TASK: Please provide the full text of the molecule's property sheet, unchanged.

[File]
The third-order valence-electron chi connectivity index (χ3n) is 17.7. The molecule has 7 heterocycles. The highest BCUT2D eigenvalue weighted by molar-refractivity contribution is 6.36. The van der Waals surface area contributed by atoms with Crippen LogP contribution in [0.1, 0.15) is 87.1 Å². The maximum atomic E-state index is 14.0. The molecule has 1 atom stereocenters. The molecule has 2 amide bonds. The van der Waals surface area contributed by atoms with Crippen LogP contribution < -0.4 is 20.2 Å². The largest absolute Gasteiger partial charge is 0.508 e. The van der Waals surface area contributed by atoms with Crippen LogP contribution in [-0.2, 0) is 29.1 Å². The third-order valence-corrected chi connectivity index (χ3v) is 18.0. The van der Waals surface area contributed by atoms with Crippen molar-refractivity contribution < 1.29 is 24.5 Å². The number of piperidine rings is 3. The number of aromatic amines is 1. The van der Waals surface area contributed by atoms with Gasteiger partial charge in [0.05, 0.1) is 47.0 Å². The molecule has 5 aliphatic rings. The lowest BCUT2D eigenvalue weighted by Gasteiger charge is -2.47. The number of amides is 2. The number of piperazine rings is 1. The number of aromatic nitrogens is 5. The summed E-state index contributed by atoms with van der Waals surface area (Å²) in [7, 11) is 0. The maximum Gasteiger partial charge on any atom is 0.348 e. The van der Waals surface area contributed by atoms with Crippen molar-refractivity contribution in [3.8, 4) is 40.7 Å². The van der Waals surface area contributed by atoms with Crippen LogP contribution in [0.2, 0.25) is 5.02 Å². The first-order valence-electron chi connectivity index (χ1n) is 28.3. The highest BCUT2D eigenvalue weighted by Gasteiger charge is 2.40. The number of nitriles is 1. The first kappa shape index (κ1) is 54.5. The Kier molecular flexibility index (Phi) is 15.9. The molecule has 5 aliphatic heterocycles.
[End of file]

The third-order valence-electron chi connectivity index (χ3n) is 17.7. The molecule has 7 heterocycles. The highest BCUT2D eigenvalue weighted by molar-refractivity contribution is 6.36. The van der Waals surface area contributed by atoms with Crippen LogP contribution in [0.1, 0.15) is 87.1 Å². The maximum atomic E-state index is 14.0. The molecule has 1 atom stereocenters. The molecule has 2 amide bonds. The van der Waals surface area contributed by atoms with Crippen LogP contribution < -0.4 is 20.2 Å². The largest absolute Gasteiger partial charge is 0.508 e. The van der Waals surface area contributed by atoms with Crippen LogP contribution in [-0.2, 0) is 29.1 Å². The third-order valence-corrected chi connectivity index (χ3v) is 18.0. The van der Waals surface area contributed by atoms with Crippen molar-refractivity contribution < 1.29 is 24.5 Å². The number of piperidine rings is 3. The number of aromatic amines is 1. The van der Waals surface area contributed by atoms with Gasteiger partial charge in [0.05, 0.1) is 47.0 Å². The molecule has 5 aliphatic rings. The lowest BCUT2D eigenvalue weighted by Gasteiger charge is -2.47. The number of amides is 2. The number of piperazine rings is 1. The number of aromatic nitrogens is 5. The summed E-state index contributed by atoms with van der Waals surface area (Å²) in [7, 11) is 0. The maximum Gasteiger partial charge on any atom is 0.348 e. The van der Waals surface area contributed by atoms with Crippen molar-refractivity contribution in [3.8, 4) is 40.7 Å². The van der Waals surface area contributed by atoms with Crippen LogP contribution in [0.2, 0.25) is 5.02 Å². The first-order valence-electron chi connectivity index (χ1n) is 28.3. The highest BCUT2D eigenvalue weighted by Gasteiger charge is 2.40. The number of nitriles is 1. The first kappa shape index (κ1) is 54.5. The Kier molecular flexibility index (Phi) is 15.9. The molecule has 5 aliphatic heterocycles.